Pregnancy, Placenta, and Preeclampsia

Exploring the human placenta to improve maternal and child health

Dr. Virginia D. Winn headshot

Virginia D. Winn, MD, PhD, is an Associate Professor of Obstetrics and Gynecology at Stanford University, the Director of Reproductive, Stem Cell and Perinatal Biology at Stanford School of Medicine's Ob/Gyn department, and the Program Director for the Stanford Women’s Reproductive Health Research (K12) Program. Dr. Winn received both her PhD training and medical education from the University of Rochester School of Medicine and Dentistry (in 1994 and 1996 respectively.) She completed her residency (Obstetrics and Gynecology) and fellowship (Maternal-Fetal Medicine) at UCSF. She received research training through the NIH-funded Reproductive Scientist Development Program (RSDP) and Women's Reproductive Health Research Program. Dr. Winn was on faculty at University of Colorado and from 2006 to 2014 leading a basic and translational NIH-funded research program. Dr. Winn has been at Stanford since 2014 building the perinatal research and serves in leadership roles both within the Maternal Child and Health Research Institute (MCHRI) and the Dunlevie MFM Center for Discovery, Innovation and Clinical Impact. She is Board Certified in Obstetrics and Gynecology and Maternal and Fetal Medicine from the American Board of Obstetrics and Gynecology.

Her lab seeks to understand the unique biological mechanisms of human placentation. While the placenta itself is one of the key characteristics for defining mammals, the human placenta differs in significant ways from most available animal models: it is one of the most invasive placentas, and results in the formation of an organ comprised of cells from both the fetus and the mother. In addition to this fascinating chimerism, fetal cells are deeply involved in the remodeling of the maternal vasculature in order to redirect large volumes of maternal blood to the placenta to support the developing fetus. As such, the investigation of this human organ covers a large array of biological processes, and deals not only with understanding its endocrine function, but the physiologic process of immune tolerance, vascular remodeling, and cellular invasion.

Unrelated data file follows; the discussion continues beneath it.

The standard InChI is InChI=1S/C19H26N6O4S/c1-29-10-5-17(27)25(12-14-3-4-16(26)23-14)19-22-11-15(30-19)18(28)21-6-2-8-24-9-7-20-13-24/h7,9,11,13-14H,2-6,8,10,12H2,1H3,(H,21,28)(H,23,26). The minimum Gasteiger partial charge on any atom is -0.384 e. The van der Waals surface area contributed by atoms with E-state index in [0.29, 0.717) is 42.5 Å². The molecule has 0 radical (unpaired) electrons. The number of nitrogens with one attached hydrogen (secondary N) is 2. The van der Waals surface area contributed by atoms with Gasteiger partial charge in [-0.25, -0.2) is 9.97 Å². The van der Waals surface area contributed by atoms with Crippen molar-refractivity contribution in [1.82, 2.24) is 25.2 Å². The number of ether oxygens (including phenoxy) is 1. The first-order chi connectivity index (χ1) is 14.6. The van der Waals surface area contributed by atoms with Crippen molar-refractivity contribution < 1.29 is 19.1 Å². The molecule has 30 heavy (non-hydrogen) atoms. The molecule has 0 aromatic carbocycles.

As a physician scientist, Dr. Winn’s ultimate goal is to see this knowledge translate to improved clinical care resulting in healthier mothers and babies. Her lab uses a combination of molecular, cellular, tissue, and translational studies to uncover human placental biology and how it impacts pregnancy health.

Dr. Winn is a member of the Dunlevie Maternal-Fetal Medicine Center for Discovery, Innovation and Clinical Impact, the Maternal and Child Health Research Institute (MCHRI), the Stanford Cardiovascular Institute (CVI), and BioX. She is a recipient of the MCHRI Arline & Pete Harman Faculty Scholar award, and is currently a H&H Evergreen Scholar.


Post-doc researcher Yanming Wu, PhD was selected for a plenary oral presentation of “A novel in vitro stem cell model to study maternal endothelial function in preeclampsia” at the Society for Maternal Fetal Medicine's Annual Pregnancy Meeting (February 6-11).

Visiting research scholar Anna Lebech Kjær was selected for a poster presentation of “Placental Expression of Stanniocalcin 2 (STC2) in Healthy and Preeclamptic Pregnancies” at the Society for Maternal Fetal Medicine's Annual Pregnancy Meeting (February 6-11).


Pregnancy as a Window to Health | What Does Pregnancy Tell Us About Future Health? 

Pregnancy has been likened to the “ultimate cardiac stress test.”  Your health during pregnancy can provide significant insight into your risks of developing chronic disease later in life. Join Dr. Virginia D. Winn for a discussion about how pregnancy complications such as preeclampsia, gestational diabetes, and high blood pressure can be used as clinical indicators for the development of cardiovascular and other diseases long after your children have left the nest.

Click here to watch the event


Funding and Support

We would like to thank the numerous participants of our studies over the years.  he research conducted by Winn Lab is supported through grants, awards, and funders.

  • Waxman Preeclampsia Fund
  • Arline and Pete Harman
  • H&H Evergreen